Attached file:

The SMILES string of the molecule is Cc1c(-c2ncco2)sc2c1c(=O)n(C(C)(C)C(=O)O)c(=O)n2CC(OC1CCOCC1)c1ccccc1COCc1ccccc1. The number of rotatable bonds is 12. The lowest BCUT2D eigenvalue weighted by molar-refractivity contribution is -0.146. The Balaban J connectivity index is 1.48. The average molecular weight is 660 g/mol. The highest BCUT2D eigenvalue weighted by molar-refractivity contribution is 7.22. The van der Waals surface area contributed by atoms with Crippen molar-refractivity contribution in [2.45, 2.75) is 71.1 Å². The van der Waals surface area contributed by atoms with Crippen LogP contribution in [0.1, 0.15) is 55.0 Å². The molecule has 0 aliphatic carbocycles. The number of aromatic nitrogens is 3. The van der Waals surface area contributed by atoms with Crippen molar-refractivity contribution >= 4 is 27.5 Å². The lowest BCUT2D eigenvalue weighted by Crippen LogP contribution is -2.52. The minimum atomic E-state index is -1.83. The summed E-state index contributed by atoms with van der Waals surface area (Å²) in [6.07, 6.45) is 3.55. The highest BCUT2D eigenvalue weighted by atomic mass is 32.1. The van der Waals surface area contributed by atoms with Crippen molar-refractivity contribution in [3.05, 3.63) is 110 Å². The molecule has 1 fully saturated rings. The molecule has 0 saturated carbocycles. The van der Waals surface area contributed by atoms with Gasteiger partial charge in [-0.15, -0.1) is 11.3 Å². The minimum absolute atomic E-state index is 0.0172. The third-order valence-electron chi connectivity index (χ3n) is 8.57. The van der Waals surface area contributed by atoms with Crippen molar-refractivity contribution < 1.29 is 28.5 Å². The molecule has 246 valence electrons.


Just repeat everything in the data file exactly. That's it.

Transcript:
The SMILES string of the molecule is Cc1c(-c2ncco2)sc2c1c(=O)n(C(C)(C)C(=O)O)c(=O)n2CC(OC1CCOCC1)c1ccccc1COCc1ccccc1. The number of rotatable bonds is 12. The lowest BCUT2D eigenvalue weighted by molar-refractivity contribution is -0.146. The Balaban J connectivity index is 1.48. The average molecular weight is 660 g/mol. The highest BCUT2D eigenvalue weighted by molar-refractivity contribution is 7.22. The van der Waals surface area contributed by atoms with Crippen molar-refractivity contribution in [2.45, 2.75) is 71.1 Å². The van der Waals surface area contributed by atoms with Crippen LogP contribution in [0.1, 0.15) is 55.0 Å². The molecule has 0 aliphatic carbocycles. The number of aromatic nitrogens is 3. The van der Waals surface area contributed by atoms with Crippen molar-refractivity contribution >= 4 is 27.5 Å². The lowest BCUT2D eigenvalue weighted by Crippen LogP contribution is -2.52. The minimum atomic E-state index is -1.83. The summed E-state index contributed by atoms with van der Waals surface area (Å²) in [6.07, 6.45) is 3.55. The highest BCUT2D eigenvalue weighted by atomic mass is 32.1. The van der Waals surface area contributed by atoms with Crippen molar-refractivity contribution in [3.05, 3.63) is 110 Å². The molecule has 1 fully saturated rings. The molecule has 0 saturated carbocycles. The van der Waals surface area contributed by atoms with Gasteiger partial charge in [-0.15, -0.1) is 11.3 Å². The minimum absolute atomic E-state index is 0.0172. The third-order valence-electron chi connectivity index (χ3n) is 8.57. The van der Waals surface area contributed by atoms with Crippen molar-refractivity contribution < 1.29 is 28.5 Å². The molecule has 246 valence electrons.